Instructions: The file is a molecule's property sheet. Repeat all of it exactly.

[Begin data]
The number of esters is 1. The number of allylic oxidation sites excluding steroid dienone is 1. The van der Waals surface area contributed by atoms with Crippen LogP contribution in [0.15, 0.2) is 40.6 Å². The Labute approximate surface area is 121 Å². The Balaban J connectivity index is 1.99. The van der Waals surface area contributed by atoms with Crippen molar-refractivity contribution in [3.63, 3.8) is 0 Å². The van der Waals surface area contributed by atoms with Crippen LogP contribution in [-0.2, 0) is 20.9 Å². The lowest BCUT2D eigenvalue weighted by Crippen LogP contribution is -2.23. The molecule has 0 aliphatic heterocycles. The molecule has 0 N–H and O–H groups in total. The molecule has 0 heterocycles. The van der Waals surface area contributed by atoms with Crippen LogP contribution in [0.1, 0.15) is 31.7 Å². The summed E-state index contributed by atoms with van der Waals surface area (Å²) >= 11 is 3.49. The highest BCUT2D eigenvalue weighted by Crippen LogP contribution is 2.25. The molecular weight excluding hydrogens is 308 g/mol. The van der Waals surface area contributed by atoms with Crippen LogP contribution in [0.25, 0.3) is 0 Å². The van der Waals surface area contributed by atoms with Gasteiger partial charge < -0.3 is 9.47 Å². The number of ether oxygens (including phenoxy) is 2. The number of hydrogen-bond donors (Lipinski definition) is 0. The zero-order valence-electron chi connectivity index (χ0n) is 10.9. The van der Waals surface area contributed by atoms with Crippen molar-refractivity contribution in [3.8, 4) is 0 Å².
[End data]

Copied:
The number of esters is 1. The number of allylic oxidation sites excluding steroid dienone is 1. The van der Waals surface area contributed by atoms with Crippen LogP contribution in [0.15, 0.2) is 40.6 Å². The Labute approximate surface area is 121 Å². The Balaban J connectivity index is 1.99. The van der Waals surface area contributed by atoms with Crippen molar-refractivity contribution in [3.63, 3.8) is 0 Å². The van der Waals surface area contributed by atoms with Crippen LogP contribution in [-0.2, 0) is 20.9 Å². The lowest BCUT2D eigenvalue weighted by Crippen LogP contribution is -2.23. The molecule has 0 aliphatic heterocycles. The molecule has 0 N–H and O–H groups in total. The molecule has 0 heterocycles. The van der Waals surface area contributed by atoms with Crippen LogP contribution in [0.1, 0.15) is 31.7 Å². The summed E-state index contributed by atoms with van der Waals surface area (Å²) >= 11 is 3.49. The highest BCUT2D eigenvalue weighted by Crippen LogP contribution is 2.25. The molecular weight excluding hydrogens is 308 g/mol. The van der Waals surface area contributed by atoms with Crippen LogP contribution in [0.25, 0.3) is 0 Å². The van der Waals surface area contributed by atoms with Gasteiger partial charge < -0.3 is 9.47 Å². The number of ether oxygens (including phenoxy) is 2. The number of hydrogen-bond donors (Lipinski definition) is 0. The zero-order valence-electron chi connectivity index (χ0n) is 10.9. The van der Waals surface area contributed by atoms with Crippen molar-refractivity contribution in [3.8, 4) is 0 Å².